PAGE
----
E.L.D.E.R.S. Gathering for Native American youth: continuing Native American traditions and curbing substance abuse in Native American youth describes the efforts of Native American Elders, traditionalists, and non-native volunteers interested in preserving the culture and traditions of the Haudenosaunee (People of the Longhouse), also known as the Iroquois. This event is held every summer at the Ganondagan Historical site located near Victor, in upstate New York. The purpose of this week long gathering is to bring together Native American youth who are interested in learning more about their traditional ways with Native American Elders who ...


Using Reasons For Living To Connect To American Indian Healing Traditions, Thomas L. Crofoot Graham Mar 2002

Using Reasons For Living To Connect To American Indian Healing Traditions, Thomas L. Crofoot Graham

The Journal of Sociology & Social Welfare

Responding to high rates of suicide for American Indian youth, helping professionals often struggle to connect healing traditions from American Indian cultures to tools from European psychology. The differences between American Indian healing and European therapy can be vast. Finding connections or building bridges between these two perspectives may be more difficult than it appears (Duran & Duran, 1995). One method to bring together these worldviews is to use the Reasons for Living Questionnaire (RFL, Linehan, Goldstein, Nielsen, & Chiles, 1983); the Reasons for Living Inventory for Adolescents (RFL-A, Osman, Downs, Kopper, Barios, Besett, Linehan, Baker, & Osman, 1998), or other psychological assessments developed using the RFL as a foundation.

Reasons for Living (RFL) assessments have emerged as powerful strength based tools for assessing suicide risk ...


Review Of Addictions And Native Americans. Lawrence Armand French. Reviewed By Michael Gorman, San Jose State University., Michael Gorman Mar 2001

Review Of Addictions And Native Americans. Lawrence Armand French. Reviewed By Michael Gorman, San Jose State University., Michael Gorman

The Journal of Sociology & Social Welfare

Book review for Lawrence Armand French, Addictions and Native Americans. Westport, CT: Praeger Publications, 2000. $59.95 hardcover.


Caregiving For And By Hispanic Elders: Perceptions Of Four Generations Of Women, Juanita L. Garcia, Jordan I. Kosberg, Wiley P. Mangum, Neil Henderson, Colleen Cuervo Henderson Mar 1999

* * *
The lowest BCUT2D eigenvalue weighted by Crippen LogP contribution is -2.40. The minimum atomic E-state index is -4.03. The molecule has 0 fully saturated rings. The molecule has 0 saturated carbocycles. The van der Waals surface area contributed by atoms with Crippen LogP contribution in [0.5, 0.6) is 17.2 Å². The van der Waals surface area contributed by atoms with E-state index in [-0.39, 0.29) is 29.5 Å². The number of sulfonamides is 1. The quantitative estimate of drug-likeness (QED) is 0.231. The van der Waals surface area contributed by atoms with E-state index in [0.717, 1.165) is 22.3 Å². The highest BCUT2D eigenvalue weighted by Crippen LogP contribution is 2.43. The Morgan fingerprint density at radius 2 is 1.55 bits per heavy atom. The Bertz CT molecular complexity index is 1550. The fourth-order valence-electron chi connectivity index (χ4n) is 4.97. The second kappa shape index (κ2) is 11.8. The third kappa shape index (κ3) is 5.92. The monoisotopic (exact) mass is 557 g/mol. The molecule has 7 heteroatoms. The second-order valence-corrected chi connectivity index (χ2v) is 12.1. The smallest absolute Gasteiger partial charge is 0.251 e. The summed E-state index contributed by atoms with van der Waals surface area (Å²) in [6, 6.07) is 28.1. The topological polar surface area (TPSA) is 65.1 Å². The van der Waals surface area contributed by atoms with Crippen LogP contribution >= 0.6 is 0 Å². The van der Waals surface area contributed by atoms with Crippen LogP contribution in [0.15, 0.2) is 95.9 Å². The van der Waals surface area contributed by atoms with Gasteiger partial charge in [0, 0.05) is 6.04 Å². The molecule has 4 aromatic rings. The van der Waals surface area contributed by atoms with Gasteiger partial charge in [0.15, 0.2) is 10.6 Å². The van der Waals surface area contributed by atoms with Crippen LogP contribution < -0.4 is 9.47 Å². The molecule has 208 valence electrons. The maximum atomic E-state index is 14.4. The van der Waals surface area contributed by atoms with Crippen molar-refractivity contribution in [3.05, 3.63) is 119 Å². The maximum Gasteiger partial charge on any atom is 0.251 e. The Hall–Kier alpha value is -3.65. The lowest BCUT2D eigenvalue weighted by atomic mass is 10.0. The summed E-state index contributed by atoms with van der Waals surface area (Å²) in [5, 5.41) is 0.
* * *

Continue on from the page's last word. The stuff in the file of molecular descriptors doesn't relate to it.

Caregiving For And By Hispanic Elders: Perceptions Of Four Generations Of Women, Juanita L. Garcia, Jordan I. Kosberg, Wiley P. Mangum, Neil Henderson, Colleen Cuervo Henderson

The Journal of Sociology & Social Welfare

So as to learn about the experiences of acculturation among older Hispanic women, four generations were interviewed about their ethnic identity, perceptions of gender equity in the home, life satisfaction, and beliefs regarding family caregiving responsibilities. Findings reveal general differences between hopes for, and experiences with, gender equity and in their self-identification as a member of a minority group and their perceptions of others toward them. Differences were also found among the four age groups of Hispanic women.


The Definition Of Fatherhood: In The Words Of Never-Married African American Custodial Mothers And The Noncustodial Fathers Of Their Children, Jennifer F. Hamer Dec 1998

The Definition Of Fatherhood: In The Words Of Never-Married African American Custodial Mothers And The Noncustodial Fathers Of Their Children, Jennifer F. Hamer

The Journal of Sociology & Social Welfare

This qualitative study explores the meaning of fatherhood from the perspective of never-married parents. Specifically, the study describes: how African American custodial mothers perceive the roles and responsibilities of their children's fathers; the extent to which these mothers' perceptions and definitions of noncustodial fatherhood are consistent with those of noncustodial fathers and the dominant cultural "ideal"; and what mothers do to enhance men's paternal participation. A convenience sample of 25 never-married,f ormer couples was drawn from the predominantlyA frican American population of a mid-sized Midwestern city. Data was collected via in-depth interviews with each individual respondent. The ...


Indochinese Mental Health In North America: Measures, Status, And Treatments, Thanh V. Tran, Donna L. Ferullo Jun 1997